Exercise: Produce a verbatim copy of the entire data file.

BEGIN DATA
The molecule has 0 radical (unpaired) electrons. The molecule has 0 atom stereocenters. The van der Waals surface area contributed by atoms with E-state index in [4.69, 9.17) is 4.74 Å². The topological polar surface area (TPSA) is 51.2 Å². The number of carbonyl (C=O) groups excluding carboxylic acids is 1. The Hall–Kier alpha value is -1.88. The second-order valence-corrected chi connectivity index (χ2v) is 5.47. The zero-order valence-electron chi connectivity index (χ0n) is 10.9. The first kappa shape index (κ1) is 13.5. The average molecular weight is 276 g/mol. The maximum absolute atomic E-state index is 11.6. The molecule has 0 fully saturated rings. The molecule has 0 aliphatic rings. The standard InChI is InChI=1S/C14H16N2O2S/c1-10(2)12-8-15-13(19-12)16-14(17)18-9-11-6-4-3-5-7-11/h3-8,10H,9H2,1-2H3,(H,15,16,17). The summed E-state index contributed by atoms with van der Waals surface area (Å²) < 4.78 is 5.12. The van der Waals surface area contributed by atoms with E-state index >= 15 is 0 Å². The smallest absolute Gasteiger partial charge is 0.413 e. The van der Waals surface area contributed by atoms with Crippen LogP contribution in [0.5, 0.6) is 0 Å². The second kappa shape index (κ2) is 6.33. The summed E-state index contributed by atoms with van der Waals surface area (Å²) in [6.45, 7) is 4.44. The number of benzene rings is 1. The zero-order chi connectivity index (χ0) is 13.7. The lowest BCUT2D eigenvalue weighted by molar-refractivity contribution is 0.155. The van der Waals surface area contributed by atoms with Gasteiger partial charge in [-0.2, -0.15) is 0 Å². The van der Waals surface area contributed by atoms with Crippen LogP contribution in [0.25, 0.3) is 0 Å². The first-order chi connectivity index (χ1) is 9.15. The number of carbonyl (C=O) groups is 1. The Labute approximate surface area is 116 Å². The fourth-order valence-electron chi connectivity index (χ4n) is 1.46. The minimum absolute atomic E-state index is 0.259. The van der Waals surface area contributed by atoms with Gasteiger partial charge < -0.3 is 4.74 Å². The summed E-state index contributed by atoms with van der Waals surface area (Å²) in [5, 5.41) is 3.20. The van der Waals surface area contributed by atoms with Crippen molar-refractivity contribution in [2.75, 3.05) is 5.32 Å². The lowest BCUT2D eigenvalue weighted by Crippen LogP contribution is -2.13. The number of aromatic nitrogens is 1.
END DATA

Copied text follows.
The molecule has 0 radical (unpaired) electrons. The molecule has 0 atom stereocenters. The van der Waals surface area contributed by atoms with E-state index in [4.69, 9.17) is 4.74 Å². The topological polar surface area (TPSA) is 51.2 Å². The number of carbonyl (C=O) groups excluding carboxylic acids is 1. The Hall–Kier alpha value is -1.88. The second-order valence-corrected chi connectivity index (χ2v) is 5.47. The zero-order valence-electron chi connectivity index (χ0n) is 10.9. The first kappa shape index (κ1) is 13.5. The average molecular weight is 276 g/mol. The maximum absolute atomic E-state index is 11.6. The molecule has 0 fully saturated rings. The molecule has 0 aliphatic rings. The standard InChI is InChI=1S/C14H16N2O2S/c1-10(2)12-8-15-13(19-12)16-14(17)18-9-11-6-4-3-5-7-11/h3-8,10H,9H2,1-2H3,(H,15,16,17). The summed E-state index contributed by atoms with van der Waals surface area (Å²) < 4.78 is 5.12. The van der Waals surface area contributed by atoms with E-state index >= 15 is 0 Å². The smallest absolute Gasteiger partial charge is 0.413 e. The van der Waals surface area contributed by atoms with Crippen LogP contribution in [0.5, 0.6) is 0 Å². The second kappa shape index (κ2) is 6.33. The summed E-state index contributed by atoms with van der Waals surface area (Å²) in [6.45, 7) is 4.44. The number of benzene rings is 1. The zero-order chi connectivity index (χ0) is 13.7. The lowest BCUT2D eigenvalue weighted by molar-refractivity contribution is 0.155. The van der Waals surface area contributed by atoms with Gasteiger partial charge in [-0.2, -0.15) is 0 Å². The van der Waals surface area contributed by atoms with Crippen LogP contribution in [0.25, 0.3) is 0 Å². The first-order chi connectivity index (χ1) is 9.15. The number of carbonyl (C=O) groups is 1. The Labute approximate surface area is 116 Å². The fourth-order valence-electron chi connectivity index (χ4n) is 1.46. The minimum absolute atomic E-state index is 0.259. The van der Waals surface area contributed by atoms with Gasteiger partial charge < -0.3 is 4.74 Å². The summed E-state index contributed by atoms with van der Waals surface area (Å²) in [5, 5.41) is 3.20. The van der Waals surface area contributed by atoms with Crippen molar-refractivity contribution in [2.75, 3.05) is 5.32 Å². The lowest BCUT2D eigenvalue weighted by Crippen LogP contribution is -2.13. The number of aromatic nitrogens is 1.